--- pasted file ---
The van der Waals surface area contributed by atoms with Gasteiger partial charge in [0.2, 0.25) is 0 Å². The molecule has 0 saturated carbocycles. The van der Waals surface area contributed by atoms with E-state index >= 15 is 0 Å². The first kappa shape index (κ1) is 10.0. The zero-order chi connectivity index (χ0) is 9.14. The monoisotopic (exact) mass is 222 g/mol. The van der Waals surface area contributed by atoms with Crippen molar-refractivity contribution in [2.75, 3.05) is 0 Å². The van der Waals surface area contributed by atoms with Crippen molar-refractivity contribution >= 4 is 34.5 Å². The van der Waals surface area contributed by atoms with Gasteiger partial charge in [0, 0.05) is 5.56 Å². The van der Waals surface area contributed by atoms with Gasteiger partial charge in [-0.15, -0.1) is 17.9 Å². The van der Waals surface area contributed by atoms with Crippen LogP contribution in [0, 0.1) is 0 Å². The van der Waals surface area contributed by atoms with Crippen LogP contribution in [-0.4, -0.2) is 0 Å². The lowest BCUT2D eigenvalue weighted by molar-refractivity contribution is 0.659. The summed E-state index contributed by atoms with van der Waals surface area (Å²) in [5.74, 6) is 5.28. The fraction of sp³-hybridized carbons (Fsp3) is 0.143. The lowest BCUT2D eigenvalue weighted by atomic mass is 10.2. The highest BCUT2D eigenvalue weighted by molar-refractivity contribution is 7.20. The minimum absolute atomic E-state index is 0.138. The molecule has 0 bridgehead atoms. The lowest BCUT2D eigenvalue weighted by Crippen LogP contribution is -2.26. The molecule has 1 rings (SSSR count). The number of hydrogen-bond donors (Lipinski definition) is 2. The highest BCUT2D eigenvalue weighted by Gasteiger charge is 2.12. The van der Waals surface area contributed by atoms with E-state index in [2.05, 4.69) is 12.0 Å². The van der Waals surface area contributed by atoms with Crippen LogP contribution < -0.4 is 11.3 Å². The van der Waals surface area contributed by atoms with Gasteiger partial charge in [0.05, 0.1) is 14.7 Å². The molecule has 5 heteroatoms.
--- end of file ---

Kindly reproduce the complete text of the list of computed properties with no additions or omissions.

The van der Waals surface area contributed by atoms with Gasteiger partial charge in [0.2, 0.25) is 0 Å². The molecule has 0 saturated carbocycles. The van der Waals surface area contributed by atoms with E-state index >= 15 is 0 Å². The first kappa shape index (κ1) is 10.0. The zero-order chi connectivity index (χ0) is 9.14. The monoisotopic (exact) mass is 222 g/mol. The van der Waals surface area contributed by atoms with Crippen molar-refractivity contribution in [2.75, 3.05) is 0 Å². The van der Waals surface area contributed by atoms with Crippen molar-refractivity contribution >= 4 is 34.5 Å². The van der Waals surface area contributed by atoms with Gasteiger partial charge in [0, 0.05) is 5.56 Å². The van der Waals surface area contributed by atoms with Gasteiger partial charge in [-0.15, -0.1) is 17.9 Å². The van der Waals surface area contributed by atoms with Crippen LogP contribution in [0, 0.1) is 0 Å². The van der Waals surface area contributed by atoms with Crippen LogP contribution in [-0.4, -0.2) is 0 Å². The lowest BCUT2D eigenvalue weighted by molar-refractivity contribution is 0.659. The summed E-state index contributed by atoms with van der Waals surface area (Å²) in [5.74, 6) is 5.28. The fraction of sp³-hybridized carbons (Fsp3) is 0.143. The lowest BCUT2D eigenvalue weighted by atomic mass is 10.2. The highest BCUT2D eigenvalue weighted by molar-refractivity contribution is 7.20. The minimum absolute atomic E-state index is 0.138. The molecule has 0 bridgehead atoms. The lowest BCUT2D eigenvalue weighted by Crippen LogP contribution is -2.26. The molecule has 1 rings (SSSR count). The number of hydrogen-bond donors (Lipinski definition) is 2. The highest BCUT2D eigenvalue weighted by Gasteiger charge is 2.12. The van der Waals surface area contributed by atoms with E-state index in [2.05, 4.69) is 12.0 Å². The van der Waals surface area contributed by atoms with Crippen LogP contribution < -0.4 is 11.3 Å². The van der Waals surface area contributed by atoms with Gasteiger partial charge in [0.05, 0.1) is 14.7 Å². The molecule has 5 heteroatoms.